My father took me to Carl Schurz Park across from our apartment building all the time. The park had these little nooks and sections where paths wind around and under tunnels. It’s smaller that Central Park, but it was “our park.“
Once, I brought a tennis ball with us to toss around. Spring blanketed the park in warm sun and white petals from trees in full bloom looked just like a snowstorm. A sweet smell rode on the breeze from the East River. This is the smell I now dread and can only endure with a months’ supply of Claritin.
Daddy stood a few yards from me. He wore his white sweatshirt, Levi’s and aviator sunglasses. I remember his wearing this outfit a lot. I guess it wasn’t the crime against fashion it would be now. My mother letting him wear anything that could be considered hideous is impossible to imagine. Then again, after ten years of marriage, I’ve learned to forgive Brian’s desire to be one with the tech industry and wear hoodies. I don’t like it, but I tolerate it. Maybe that’s the difference between five and ten years of marriage, realizing that hoodies aren’t as big a deal as I thought they were.
I tossed the ball and it landed half way between us. I was crushed. It was really hard and I was not perfect at it on the first try. Daddy could throw half way across the lawn. I couldn't catch either. He tried to control his laughter but it just exploded out of him the more he tried to hold it back. I frowned and made my signature Upper East Side pouty face.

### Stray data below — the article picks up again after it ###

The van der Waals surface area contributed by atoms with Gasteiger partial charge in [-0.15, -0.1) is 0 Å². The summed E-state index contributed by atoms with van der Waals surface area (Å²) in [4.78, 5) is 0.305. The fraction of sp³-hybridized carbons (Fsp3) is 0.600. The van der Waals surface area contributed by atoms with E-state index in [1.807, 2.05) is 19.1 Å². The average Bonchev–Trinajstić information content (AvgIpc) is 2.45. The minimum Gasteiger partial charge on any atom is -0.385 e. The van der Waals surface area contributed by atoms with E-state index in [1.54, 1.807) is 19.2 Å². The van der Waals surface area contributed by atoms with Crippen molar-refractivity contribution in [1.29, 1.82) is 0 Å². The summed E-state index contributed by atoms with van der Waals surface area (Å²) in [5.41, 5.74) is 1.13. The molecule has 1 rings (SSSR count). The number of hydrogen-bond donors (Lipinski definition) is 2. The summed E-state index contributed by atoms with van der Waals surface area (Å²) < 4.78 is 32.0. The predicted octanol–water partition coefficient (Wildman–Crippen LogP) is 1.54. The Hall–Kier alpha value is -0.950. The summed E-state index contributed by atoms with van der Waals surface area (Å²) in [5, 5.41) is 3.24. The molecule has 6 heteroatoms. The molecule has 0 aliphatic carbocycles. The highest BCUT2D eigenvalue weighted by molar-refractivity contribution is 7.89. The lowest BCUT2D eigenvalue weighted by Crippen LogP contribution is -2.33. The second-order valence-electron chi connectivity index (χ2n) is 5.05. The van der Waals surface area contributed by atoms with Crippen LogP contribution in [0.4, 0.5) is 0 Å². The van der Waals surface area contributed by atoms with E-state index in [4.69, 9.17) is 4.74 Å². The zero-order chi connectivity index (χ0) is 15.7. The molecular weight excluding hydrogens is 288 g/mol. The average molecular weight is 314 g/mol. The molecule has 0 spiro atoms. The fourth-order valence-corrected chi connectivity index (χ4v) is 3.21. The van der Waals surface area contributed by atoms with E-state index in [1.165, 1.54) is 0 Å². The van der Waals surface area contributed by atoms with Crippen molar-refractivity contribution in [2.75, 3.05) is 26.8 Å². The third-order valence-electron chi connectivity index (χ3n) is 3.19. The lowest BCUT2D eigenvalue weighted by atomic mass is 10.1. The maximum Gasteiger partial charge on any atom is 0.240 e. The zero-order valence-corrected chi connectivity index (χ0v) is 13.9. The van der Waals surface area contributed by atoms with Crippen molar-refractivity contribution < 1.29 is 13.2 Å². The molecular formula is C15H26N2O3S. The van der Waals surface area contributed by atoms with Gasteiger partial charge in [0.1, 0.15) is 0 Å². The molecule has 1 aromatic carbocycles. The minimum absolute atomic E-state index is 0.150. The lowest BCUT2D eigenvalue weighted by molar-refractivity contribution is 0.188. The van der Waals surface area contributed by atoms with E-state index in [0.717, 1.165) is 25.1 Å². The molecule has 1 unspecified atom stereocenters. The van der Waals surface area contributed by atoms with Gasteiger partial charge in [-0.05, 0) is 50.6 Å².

“You’re taking yourself very seriously, Kate. It’s just a tennis ball. Try again.”
I threw it again, and again it fell way short of him. “You throw like a girl.” He laughed openly this time. I knew he wasn’t laughing at me, in a mean way, but it infuriated me just as much.
“I AM a girl.” I was indignant.
“That doesn't mean you have to throw like one.”
He showed me how to stand so that my leg moved forward and I could follow through. The ball went farther but it felt alien. I threw it again by myself and, again, I threw it “like a girl.” He shrugged and motioned for me to follow him on a walk, “We’ll work on that.” That was the last time I played catch with him.
Years later, Brian and I were at the lakefront in Evanston with Cole. It was near dusk and as much as I detested the idea and existence of Evanston, even I saw how beautiful it was. A band played Dixieland jazz in the distance. The sky was light purple and the still Lake Michigan reflected the lavender dusk.
We brought 5-10 tennis balls for Cole because, it turns out, terriers are not retrievers. I proudly reminded Brian that his wife “doesn’t throw like a girl.”
“Yes, you do.” He smiled and laughed. I’m taken back 20 years but didn’t realize it at the time. That old familiar frustration with men laughing “kind of at me” ate at me.
“I do not, I’m just not as strong as you are.”
“No, Kate, I hate to break this to you, but you throw like a girl. You always have.”
“What does that even mean? How can you tell?”
“Your feet. You push off with the wrong foot. The ball goes nowhere. That’s called throwing, 'like a girl'.”
“Well, that’s nice, because it’s wrong, it’s ‘like a girl?’” I use air quotes to hide my embarrassment with righteous feminism.
Brian doesn’t buy it. “Whatever, Kate, just use your right foot and lean forward when you follow through.”
“I have no idea what you’re talking about.” I threw another one. It went 10 feet.
“No, your other right foot.” He grinned and burst out laughing. I winced at the familiarity of that grin-laugh.
I switched my feet and, much to both our surprises, the ball went far (ish). At least Cole had enough distance to get into his Westie flying-running pace.
I thought to myself, “I know he’ll be a great father for a girl someday.” I wished Daddy saw me do it.